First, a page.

Friday, May 1, 2009

Has Time Run Out for Pakistan?

Recently I had a long overdue catch-up lunch with a young Pakistani friend of mine, Raji Khan. Raj, as his friends call him is well educated and comes from a highly successful family of merchants in Karachi. The youngest of 5 siblings, he is the only member of his family to have left Pakistan. He’s been in the US for more than 15 years now (almost all of that in Tampa) and is married to an “American” girl- - -a Catholic. Yet Raj is a devout Muslim, practices his faith daily and often quotes the Prophet Mohammed and the Qur’an. His 10 year old son is being schooled in both traditions and will be free to make his own choices as he gets older.

Clearly, Raj is no “hard-liner”. He numbers among his friends other like minded Muslims, a large number of Christians and several Jews. His family in Pakistan doesn’t quite understand Raj’s “multi-cultural life in America” but they do respect it out of the love they have for Raj, their grandson and . . . their Catholic daughter-in-law.

My young Pakistani friend is in the import business and his current “hot item” is “Salt Lamps”. Made from salt mined from the foothills of the Himalayas the lamps, when burned like a candle or heated with a bulb, ionize and purify the air in the room thus providing relief to people with asthma and similar disorders- - -so it is claimed. As usual we talk business first. Raj has never had any formal course work in “sales and marketing” and often uses me as a sounding board and unpaid consultant (which I am happy to be). Today we talk about “Product Life Cycle” and as expected he gets the concept quickly and immediately applies it to his business. Raj is one of the smartest guys I know.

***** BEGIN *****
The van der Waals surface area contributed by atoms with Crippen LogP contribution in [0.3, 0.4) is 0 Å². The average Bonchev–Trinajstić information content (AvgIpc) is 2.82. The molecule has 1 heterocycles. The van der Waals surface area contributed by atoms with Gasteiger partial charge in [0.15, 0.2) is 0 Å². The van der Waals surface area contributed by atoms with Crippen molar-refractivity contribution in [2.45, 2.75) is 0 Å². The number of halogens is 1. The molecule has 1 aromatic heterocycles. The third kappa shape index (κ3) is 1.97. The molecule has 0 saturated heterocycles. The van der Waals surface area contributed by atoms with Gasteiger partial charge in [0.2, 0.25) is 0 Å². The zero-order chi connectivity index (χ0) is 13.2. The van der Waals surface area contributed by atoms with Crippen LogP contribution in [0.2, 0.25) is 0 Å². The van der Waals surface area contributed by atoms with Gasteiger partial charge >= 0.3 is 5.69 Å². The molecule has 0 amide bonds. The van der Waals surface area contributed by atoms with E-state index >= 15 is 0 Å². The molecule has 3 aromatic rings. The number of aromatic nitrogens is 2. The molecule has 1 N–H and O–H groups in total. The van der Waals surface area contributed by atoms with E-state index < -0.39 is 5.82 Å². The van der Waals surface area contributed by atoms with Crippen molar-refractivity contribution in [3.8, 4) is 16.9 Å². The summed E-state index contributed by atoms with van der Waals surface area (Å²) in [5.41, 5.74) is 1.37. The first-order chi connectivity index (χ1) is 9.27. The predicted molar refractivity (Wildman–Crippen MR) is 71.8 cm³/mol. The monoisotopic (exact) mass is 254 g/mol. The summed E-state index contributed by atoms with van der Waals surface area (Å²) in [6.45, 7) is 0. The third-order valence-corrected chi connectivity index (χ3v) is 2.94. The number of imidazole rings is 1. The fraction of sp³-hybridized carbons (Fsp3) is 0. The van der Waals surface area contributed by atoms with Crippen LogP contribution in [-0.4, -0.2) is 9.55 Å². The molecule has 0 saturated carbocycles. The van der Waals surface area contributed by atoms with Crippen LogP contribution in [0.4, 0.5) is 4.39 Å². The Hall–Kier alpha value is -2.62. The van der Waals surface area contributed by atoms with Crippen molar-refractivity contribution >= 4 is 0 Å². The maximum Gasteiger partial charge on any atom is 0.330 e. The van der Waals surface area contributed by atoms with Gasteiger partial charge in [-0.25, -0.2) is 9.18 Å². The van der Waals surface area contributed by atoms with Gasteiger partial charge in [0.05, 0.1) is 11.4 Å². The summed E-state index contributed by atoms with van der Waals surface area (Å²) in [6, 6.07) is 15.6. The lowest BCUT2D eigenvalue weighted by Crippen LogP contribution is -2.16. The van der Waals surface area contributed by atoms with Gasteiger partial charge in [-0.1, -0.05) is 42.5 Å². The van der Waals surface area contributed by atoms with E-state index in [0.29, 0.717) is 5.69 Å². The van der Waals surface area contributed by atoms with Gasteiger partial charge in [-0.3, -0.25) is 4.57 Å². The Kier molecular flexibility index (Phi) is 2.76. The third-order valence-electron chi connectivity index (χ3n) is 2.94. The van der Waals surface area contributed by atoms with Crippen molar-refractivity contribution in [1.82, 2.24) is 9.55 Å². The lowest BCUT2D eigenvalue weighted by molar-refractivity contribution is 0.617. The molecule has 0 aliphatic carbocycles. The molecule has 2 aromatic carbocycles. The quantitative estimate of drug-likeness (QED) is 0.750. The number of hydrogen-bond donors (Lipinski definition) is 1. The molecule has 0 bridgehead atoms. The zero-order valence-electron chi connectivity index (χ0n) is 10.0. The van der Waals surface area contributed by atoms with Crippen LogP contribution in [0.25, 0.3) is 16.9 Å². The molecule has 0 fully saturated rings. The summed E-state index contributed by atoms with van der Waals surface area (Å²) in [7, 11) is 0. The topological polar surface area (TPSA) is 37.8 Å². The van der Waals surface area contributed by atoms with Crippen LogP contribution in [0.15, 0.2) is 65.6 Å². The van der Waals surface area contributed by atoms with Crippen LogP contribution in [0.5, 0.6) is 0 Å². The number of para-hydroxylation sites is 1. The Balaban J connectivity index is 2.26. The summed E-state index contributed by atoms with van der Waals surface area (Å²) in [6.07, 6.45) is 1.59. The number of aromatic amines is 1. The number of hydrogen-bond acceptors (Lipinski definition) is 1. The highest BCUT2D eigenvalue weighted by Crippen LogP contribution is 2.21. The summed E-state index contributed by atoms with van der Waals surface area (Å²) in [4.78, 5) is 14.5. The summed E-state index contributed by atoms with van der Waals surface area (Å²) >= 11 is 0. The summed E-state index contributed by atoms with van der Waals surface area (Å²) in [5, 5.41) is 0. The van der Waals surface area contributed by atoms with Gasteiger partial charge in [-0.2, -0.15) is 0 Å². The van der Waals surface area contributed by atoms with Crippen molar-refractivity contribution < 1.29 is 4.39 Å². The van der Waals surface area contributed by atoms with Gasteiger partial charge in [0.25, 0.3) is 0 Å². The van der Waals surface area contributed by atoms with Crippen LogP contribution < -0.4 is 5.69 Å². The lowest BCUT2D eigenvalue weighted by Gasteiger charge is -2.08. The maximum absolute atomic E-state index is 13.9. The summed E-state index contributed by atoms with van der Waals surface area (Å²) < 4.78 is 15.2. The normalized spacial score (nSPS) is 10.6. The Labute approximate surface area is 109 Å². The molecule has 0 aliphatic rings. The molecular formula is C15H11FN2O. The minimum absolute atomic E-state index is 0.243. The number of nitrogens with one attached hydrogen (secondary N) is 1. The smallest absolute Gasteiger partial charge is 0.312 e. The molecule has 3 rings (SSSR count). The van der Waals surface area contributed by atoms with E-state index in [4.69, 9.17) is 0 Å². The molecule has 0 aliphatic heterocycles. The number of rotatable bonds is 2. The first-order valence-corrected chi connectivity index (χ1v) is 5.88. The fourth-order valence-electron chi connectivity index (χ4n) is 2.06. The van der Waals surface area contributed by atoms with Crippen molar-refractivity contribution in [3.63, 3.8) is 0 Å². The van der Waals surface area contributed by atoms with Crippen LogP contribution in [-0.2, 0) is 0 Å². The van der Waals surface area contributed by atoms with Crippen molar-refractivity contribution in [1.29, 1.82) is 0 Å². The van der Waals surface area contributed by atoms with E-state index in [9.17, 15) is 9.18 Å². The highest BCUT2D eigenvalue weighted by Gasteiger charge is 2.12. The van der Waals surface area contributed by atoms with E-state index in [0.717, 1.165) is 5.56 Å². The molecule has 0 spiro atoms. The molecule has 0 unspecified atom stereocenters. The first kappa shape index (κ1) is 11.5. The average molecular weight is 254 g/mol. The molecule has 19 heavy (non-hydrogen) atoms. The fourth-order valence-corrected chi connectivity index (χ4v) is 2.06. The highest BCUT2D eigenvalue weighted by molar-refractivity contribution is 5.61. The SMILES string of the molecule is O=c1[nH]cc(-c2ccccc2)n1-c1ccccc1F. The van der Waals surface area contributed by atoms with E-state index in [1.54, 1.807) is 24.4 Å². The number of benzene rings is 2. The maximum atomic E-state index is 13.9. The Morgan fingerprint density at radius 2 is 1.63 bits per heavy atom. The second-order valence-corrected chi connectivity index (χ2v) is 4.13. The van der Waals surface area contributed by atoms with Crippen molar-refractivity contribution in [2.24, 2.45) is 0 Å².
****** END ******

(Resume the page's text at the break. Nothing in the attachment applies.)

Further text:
After we’ve eaten and I’m sure all his business issues have been addressed I switch the conversation to what is currently happening in Pakistan, notably the Taliban being on the move and seemingly headed for the Capitol, Islamabad. I’m eager to understand how a group such as the Taliban driven by a fundamentalist and repressive view of Islam can make political and military gains as easily as they do and, apparently, with open acceptance by the general population. Here’s what Raj told me.

The current national government of Pakistan like every government before it for the last 60 years is corrupt and cares about two things only- - -enriching themselves at the public trough and getting re-elected to office. According to Raj the police and military are equally corrupt thus no one is looking out for or cares what happens to the ordinary Pakistani citizen. As a result “justice” of any sort has become a monetized commodity for sale to the highest (wealthiest) bidder. The secular courts are clogged and any attempt by an aggrieved party to attain justice, restitution or even retribution depends solely on how much one can afford to pay police, judges and local politicians.